Ukraine’s war hitting its trade has led to a decrease in U.S. Economy

The U.S. economy contracted in the second quarter of this year as the war in Ukraine disrupted trade. The Commerce Department reported that gross domestic product shrank by 2.9 per cent in the April-June period, the most significant decline since the first quarter of 2009. The war in Ukraine has disrupted trade between the U.S. and Europe and led to sanctions against Russia.

The U.S. economy contracted as the conflict in Ukraine hit trade.

 The news is a further blow to the economy, which has been struggling to recover from the financial crisis.

The economy shrank at an annualised rate of 1%, the Commerce Department said.

It was the first contraction since the first quarter of 2011.

The department also revised its estimate for growth in the fourth quarter of last year to 2.6% from 3.2%.

The main reason for the contraction was a sharp fall in exports, which were hit by the conflict in Ukraine.

Imports also fell as a result of the sanctions imposed on Russia by the U.S. and its allies.

However, there were also signs of weakness in the domestic economy, with business investment declining and consumer spending growing more slowly than in previous quarters.

  • The news is likely to increase pressure on the Federal Reserve to delay any increase in interest rates until later in the year.
  • The Fed had been expected to raise rates in June, but some economists are now forecasting that the Fed will wait until December.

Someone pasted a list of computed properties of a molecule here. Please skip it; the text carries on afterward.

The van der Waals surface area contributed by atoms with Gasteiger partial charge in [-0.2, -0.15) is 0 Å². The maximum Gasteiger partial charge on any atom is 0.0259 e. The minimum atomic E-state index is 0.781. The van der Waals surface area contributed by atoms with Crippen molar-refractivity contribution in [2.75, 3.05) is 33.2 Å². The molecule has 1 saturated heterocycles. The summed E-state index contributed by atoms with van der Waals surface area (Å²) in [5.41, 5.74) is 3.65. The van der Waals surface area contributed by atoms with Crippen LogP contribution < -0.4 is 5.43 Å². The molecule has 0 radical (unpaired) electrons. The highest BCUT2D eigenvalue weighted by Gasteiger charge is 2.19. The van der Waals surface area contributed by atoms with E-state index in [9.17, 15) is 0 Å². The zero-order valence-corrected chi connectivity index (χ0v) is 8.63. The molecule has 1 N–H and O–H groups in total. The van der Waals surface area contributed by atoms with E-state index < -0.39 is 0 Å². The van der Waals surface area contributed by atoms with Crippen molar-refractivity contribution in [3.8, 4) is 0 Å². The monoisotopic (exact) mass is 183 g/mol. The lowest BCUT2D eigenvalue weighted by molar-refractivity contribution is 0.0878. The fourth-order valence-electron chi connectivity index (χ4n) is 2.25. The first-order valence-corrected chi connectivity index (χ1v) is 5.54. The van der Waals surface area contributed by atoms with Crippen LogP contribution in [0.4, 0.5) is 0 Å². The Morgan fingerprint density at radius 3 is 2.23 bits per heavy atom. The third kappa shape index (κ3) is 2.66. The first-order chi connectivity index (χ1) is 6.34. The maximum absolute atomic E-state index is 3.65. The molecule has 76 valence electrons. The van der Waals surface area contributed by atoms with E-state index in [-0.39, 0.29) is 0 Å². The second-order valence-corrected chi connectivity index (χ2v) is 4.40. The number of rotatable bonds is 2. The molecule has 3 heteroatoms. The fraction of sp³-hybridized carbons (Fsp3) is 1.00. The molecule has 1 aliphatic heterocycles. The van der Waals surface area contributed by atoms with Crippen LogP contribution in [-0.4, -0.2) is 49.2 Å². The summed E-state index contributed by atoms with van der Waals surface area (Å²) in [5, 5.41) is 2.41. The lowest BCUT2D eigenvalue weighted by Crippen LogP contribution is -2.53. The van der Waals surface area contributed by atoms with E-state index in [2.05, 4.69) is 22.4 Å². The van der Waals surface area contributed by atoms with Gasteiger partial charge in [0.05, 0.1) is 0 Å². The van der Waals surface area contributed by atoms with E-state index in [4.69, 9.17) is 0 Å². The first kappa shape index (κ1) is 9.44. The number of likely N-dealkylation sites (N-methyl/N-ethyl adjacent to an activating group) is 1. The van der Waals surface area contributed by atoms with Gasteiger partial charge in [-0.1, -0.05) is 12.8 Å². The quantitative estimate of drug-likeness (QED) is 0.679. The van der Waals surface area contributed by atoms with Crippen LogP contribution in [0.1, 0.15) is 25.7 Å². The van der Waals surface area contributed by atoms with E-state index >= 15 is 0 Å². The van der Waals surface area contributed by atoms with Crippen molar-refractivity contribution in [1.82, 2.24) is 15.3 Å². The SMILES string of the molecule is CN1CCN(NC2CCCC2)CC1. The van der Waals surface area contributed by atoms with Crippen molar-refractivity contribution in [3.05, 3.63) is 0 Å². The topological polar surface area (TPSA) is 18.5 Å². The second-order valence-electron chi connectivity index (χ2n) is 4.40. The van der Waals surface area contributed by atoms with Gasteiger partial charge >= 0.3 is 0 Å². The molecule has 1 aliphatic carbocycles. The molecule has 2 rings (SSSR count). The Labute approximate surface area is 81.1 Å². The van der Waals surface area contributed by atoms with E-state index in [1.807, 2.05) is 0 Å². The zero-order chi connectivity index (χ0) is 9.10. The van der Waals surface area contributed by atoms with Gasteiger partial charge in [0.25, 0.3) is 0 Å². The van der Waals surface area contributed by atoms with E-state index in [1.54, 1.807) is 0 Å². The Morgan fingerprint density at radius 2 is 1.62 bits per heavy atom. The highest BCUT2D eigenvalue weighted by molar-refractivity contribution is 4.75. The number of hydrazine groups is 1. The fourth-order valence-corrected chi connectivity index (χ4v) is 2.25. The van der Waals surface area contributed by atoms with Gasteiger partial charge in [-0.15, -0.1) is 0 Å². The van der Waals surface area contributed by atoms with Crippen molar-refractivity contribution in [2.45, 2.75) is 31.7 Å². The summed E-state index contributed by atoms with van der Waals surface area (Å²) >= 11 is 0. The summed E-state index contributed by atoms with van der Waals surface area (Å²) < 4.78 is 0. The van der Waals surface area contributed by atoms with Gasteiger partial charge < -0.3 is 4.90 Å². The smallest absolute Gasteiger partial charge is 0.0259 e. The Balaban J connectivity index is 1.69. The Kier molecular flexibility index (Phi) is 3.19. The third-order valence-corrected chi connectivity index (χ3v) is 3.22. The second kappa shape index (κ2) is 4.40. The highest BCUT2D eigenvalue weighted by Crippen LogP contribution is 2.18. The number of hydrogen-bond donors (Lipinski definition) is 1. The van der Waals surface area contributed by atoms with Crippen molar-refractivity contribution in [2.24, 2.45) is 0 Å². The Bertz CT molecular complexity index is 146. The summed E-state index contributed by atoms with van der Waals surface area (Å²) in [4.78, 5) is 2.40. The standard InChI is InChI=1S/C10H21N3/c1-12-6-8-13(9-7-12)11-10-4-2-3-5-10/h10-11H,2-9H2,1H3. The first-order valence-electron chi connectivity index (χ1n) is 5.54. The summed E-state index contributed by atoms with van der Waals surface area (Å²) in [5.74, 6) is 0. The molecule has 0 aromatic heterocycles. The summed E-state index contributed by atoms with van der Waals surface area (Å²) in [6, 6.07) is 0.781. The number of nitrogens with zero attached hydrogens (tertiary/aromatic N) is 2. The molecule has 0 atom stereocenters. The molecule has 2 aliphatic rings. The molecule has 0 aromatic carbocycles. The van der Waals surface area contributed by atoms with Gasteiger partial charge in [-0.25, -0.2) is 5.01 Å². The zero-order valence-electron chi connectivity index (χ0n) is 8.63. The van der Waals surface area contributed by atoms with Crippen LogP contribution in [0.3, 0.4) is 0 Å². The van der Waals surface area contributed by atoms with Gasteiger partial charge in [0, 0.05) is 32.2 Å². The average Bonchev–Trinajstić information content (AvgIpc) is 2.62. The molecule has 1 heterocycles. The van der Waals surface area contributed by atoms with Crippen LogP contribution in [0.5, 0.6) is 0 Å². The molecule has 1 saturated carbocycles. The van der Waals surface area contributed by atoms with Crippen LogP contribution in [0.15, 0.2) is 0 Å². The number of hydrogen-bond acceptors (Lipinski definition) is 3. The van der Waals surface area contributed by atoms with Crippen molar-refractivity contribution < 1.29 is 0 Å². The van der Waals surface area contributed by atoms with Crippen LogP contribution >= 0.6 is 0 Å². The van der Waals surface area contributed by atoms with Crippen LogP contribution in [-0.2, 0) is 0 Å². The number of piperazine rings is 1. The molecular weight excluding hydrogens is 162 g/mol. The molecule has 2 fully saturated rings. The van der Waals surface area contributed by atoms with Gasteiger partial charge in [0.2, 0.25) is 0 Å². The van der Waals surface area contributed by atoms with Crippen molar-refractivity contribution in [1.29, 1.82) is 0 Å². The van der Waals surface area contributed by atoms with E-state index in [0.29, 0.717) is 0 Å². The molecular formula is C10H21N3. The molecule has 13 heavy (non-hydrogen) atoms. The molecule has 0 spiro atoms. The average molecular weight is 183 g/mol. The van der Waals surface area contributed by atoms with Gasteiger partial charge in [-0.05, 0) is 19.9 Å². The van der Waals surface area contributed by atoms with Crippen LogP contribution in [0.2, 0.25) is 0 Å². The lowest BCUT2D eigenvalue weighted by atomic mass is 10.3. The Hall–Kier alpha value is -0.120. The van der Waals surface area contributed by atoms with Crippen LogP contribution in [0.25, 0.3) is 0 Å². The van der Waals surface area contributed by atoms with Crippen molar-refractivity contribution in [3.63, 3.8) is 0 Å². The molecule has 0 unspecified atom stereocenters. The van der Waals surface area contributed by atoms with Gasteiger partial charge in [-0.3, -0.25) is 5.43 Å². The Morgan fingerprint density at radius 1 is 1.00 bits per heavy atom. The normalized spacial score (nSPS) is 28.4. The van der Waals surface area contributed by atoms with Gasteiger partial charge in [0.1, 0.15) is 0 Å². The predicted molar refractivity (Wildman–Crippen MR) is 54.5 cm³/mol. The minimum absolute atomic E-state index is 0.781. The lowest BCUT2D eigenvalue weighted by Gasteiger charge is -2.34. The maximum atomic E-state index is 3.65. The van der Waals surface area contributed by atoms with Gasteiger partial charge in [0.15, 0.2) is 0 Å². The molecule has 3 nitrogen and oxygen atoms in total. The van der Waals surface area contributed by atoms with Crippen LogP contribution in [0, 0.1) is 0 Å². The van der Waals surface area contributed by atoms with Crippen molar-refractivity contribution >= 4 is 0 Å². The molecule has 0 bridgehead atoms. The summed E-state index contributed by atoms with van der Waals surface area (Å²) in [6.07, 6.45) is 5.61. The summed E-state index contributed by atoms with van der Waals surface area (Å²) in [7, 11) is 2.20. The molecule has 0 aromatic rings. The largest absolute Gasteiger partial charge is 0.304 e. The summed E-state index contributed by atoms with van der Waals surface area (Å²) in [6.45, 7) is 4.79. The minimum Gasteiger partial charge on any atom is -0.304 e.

“The weak first-quarter GDP report supports the Fed’s patient stance on interest rates and underscores the need for continued data support before any move is made,” said Millan Mulraine, deputy chief economist at T.D. Securities.

Recession risk

Slower growth was expected, but the figure was worse than expected, the first decline since the 2020 coronavirus-induced recession. Analysts say the increase in imports due to falling exports has made the economy worse than it was.   

“This is noise, not a signal,” said Ian Shepherdson, chief economist at Pantheon Macroeconomics. “The economy is not going to be in a recession.” Even though inflation has peaked in 40 years, households have not given up on buying.   

Consumption, the engine of the U.S. economy, remained solid, up 2.7% year-on-year in the quarter from the end of last year. But companies faced new supply disruptions in the first three months, making trade data more unpredictable. This week’s data showed that the U.S. goods trade deficit reached a record high last month as coronavirus cases forced the closure of businesses in China, and the war in Ukraine brought down key industries, including agriculture and the oil industry.    

Analysts say the unexpected surge in imports relies on upon. U.S. manufacturing in their GDP calculations was likely due to faster business buying. In the meantime, exports have dwindled, partly due to declining overseas demand. The decline in government spending also affected growth.

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